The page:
Lurid Noir

This grim, noir-ish picture came to be that way almost by accident.

Like many of my more recent scenes, it started as a photograph. “Up the Hill“, “Adrift” and a few more that haven’t been posted yet are examples in this vein.

The source photo for this pic was a fairly typical “fashiony” sort of thing that just had a guy lying on the floor with his arm extended toward the camera.  In the original, his eyes were open and wore a “coaxing” expression.  The photograph was a bit cheesy, in other words.  The lighting was very good though, and arm juxtaposed with the angle of the torso created some good dynamic tension.

I stared at the original for a while.

While staring, I thought, “How could this picture be flipped to suggest a much more interesting situation?”  So, with the slightest modification to the guy’s eyes (now closed) and the addition of another character, some action could be implied.

What exactly is the nature of that action?  It’s for you to decide.  But it doesn’t seem completely benign.  The main question would have to be”

  1. Why is that guy lying there?
  2. Is he, or is he not naked?
  3. Is the guy in the green pants friend or foe?

If you also had the fourth question in mind: how did this picture get created, then read on…

It started – as it almost always does – with a line drawing:

This was done with a pressure-sensitive brush tool set to about 30% opacity.  That’s why the areas of overlap look darker. (the signature came much later).

Then, it was time to solidify the shapes and establish the values.

This was all done on a separate layer.  It started with a thicker brush, still at 30% opacity, and took two separate sessions on two separate evenings to complete.

I didn’t like the direction the shading was going toward the end of the first night, so it was time to put down the stylus and approach the picture fresh the next day.  This time around, I used a variety of gray shades, but each 100% opaque this time, to add a bit more bulk and certainty to the piece.  I liked it better.

You can see the roundness – the volume – of the forms better now.  Also, the shapes are  less sketchy.  The head an the body especially have much surer contours.  The size and positioning of the head is probably one of the biggest changes that came in this phase, as well as the curve on the underside of the torso.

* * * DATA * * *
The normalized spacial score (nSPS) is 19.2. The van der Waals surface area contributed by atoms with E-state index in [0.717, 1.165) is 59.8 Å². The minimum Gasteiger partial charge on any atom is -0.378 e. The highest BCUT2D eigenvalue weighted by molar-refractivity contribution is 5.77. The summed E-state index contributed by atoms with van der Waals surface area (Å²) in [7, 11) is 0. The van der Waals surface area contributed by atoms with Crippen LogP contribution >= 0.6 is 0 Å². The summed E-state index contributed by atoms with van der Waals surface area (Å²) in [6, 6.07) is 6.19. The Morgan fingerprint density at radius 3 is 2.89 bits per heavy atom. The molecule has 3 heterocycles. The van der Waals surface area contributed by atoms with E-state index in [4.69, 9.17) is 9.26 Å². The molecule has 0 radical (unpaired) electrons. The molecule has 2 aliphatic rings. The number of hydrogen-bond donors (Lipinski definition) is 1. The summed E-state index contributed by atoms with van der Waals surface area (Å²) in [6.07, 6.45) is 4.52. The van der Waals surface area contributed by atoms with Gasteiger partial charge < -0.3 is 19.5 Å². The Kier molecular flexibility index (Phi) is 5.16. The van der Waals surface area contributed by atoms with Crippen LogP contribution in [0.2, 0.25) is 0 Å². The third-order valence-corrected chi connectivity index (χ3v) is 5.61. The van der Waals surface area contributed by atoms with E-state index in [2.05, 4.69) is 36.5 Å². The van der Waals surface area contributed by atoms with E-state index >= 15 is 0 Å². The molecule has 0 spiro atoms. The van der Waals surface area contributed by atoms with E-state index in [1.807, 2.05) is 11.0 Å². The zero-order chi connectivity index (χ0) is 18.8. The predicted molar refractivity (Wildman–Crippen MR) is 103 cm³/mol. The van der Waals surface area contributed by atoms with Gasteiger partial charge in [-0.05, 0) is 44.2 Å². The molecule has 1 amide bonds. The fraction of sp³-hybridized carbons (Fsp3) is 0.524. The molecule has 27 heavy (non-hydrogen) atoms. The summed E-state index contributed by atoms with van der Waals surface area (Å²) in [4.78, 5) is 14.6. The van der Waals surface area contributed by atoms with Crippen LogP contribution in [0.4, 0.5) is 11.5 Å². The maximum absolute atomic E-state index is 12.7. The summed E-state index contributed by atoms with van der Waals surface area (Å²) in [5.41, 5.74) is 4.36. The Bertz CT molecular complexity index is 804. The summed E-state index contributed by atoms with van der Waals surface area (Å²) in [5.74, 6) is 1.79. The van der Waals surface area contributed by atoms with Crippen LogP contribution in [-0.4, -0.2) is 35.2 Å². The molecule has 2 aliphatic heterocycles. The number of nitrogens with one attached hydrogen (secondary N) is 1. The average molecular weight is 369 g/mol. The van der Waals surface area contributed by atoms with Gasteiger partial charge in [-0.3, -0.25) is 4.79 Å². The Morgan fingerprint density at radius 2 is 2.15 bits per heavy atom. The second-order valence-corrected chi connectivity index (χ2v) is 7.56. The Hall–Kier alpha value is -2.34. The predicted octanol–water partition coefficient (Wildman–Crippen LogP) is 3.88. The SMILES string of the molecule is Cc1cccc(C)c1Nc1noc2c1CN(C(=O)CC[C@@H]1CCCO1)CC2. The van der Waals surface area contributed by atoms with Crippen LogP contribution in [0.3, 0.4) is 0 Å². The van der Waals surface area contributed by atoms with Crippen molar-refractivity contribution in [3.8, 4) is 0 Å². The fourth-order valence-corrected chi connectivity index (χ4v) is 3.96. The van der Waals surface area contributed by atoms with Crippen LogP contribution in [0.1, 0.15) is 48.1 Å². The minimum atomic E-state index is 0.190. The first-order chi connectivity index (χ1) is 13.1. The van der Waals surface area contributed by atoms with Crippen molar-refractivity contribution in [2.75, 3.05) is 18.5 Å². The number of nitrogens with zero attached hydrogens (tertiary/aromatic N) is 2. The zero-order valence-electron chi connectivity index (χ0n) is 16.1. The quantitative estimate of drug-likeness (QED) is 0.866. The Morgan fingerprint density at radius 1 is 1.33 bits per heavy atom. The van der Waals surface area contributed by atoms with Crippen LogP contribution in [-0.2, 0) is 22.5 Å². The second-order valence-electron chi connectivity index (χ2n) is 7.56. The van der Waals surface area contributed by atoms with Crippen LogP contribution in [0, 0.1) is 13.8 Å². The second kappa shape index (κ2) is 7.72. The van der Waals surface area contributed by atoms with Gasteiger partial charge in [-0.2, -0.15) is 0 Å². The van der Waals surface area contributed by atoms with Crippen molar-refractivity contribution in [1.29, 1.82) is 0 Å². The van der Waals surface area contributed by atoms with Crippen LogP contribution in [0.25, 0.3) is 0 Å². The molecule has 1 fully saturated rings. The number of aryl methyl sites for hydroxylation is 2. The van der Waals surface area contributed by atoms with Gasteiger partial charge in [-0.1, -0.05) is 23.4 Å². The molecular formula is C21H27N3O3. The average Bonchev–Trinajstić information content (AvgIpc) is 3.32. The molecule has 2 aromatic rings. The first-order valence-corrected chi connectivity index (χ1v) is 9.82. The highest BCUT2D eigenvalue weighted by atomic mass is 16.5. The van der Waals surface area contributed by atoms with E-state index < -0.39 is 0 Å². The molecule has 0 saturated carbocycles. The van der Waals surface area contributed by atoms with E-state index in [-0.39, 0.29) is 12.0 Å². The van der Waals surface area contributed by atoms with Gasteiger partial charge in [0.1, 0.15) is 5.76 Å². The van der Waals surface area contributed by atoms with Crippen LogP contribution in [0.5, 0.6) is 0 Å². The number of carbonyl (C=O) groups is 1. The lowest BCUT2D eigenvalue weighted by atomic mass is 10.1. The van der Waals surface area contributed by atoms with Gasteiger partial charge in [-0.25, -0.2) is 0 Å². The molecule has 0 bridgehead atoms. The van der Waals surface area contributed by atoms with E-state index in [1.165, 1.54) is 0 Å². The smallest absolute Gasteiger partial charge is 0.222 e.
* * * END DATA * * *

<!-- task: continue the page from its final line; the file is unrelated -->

The arm, too underwent a sort-of-subtle, sort of major shift, too.  In the original drawing, it has a heavy, limp quality that captures an almost languorous lack of  muscle control.  Completely unintentionally, the gray-scale version of the arm makes it seem stiffer, as though the muscled are struggling somewhat, or contracting.  I have my preference, but neither one is ‘right’ or ‘wrong’: each one just puts a different spin on the story.

The colors were next.  They were mainly established the first night.

It’s funny how they end up actually describing the forms pretty well on their own.  This layer was never meant to be anything more than “filling in between the lines”.

The way it works is these colors are on their own layer, on top of the the b&w layer.  Then, a property called “multiply” is added onto the color layer, which makes it react to the brightness and darkness of the image underneath.  That’s how you get the combination of the two layers.  I’m not an expert at this yet, but working on it.

The result is a scene out of a hard-boiled 50s detective novel, with my typically lurid color scheme.  Some stuff is working really well in the picture:

  • The shape and description of the hand
  • The foreshortening of the arm, torso and head
  • The overall layout of the shapes
  • The mood

Other things I would do differently:

  • The sketchy quality of line – I had wanted something smoother
  • The darkness – there’s an awful lot of almost completely black passages, which gets overpowering.

But sometimes those very shortcomings can become a pictures foremost charms.  Who am I to judge?





This entry was published on August 31, 2012 at 5:57 pm. It’s filed under Bold Color, Digital Drawing, Figures, The Artistic Process and tagged , , , . Bookmark the permalink. Follow any comments here with the RSS feed for this post.

2 thoughts on “Lurid Noir

  1. Pingback: I Thought About You and Me 100 Ways « Gabriel Garbow | Artworks

  2. Pingback: The Rabbit King « Gabriel Garbow | Artworks

Comments are Encouraged:

Fill in your details below or click an icon to log in: Logo

You are commenting using your account. Log Out /  Change )

Google+ photo

You are commenting using your Google+ account. Log Out /  Change )

Twitter picture

You are commenting using your Twitter account. Log Out /  Change )

Facebook photo

You are commenting using your Facebook account. Log Out /  Change )


Connecting to %s

%d bloggers like this: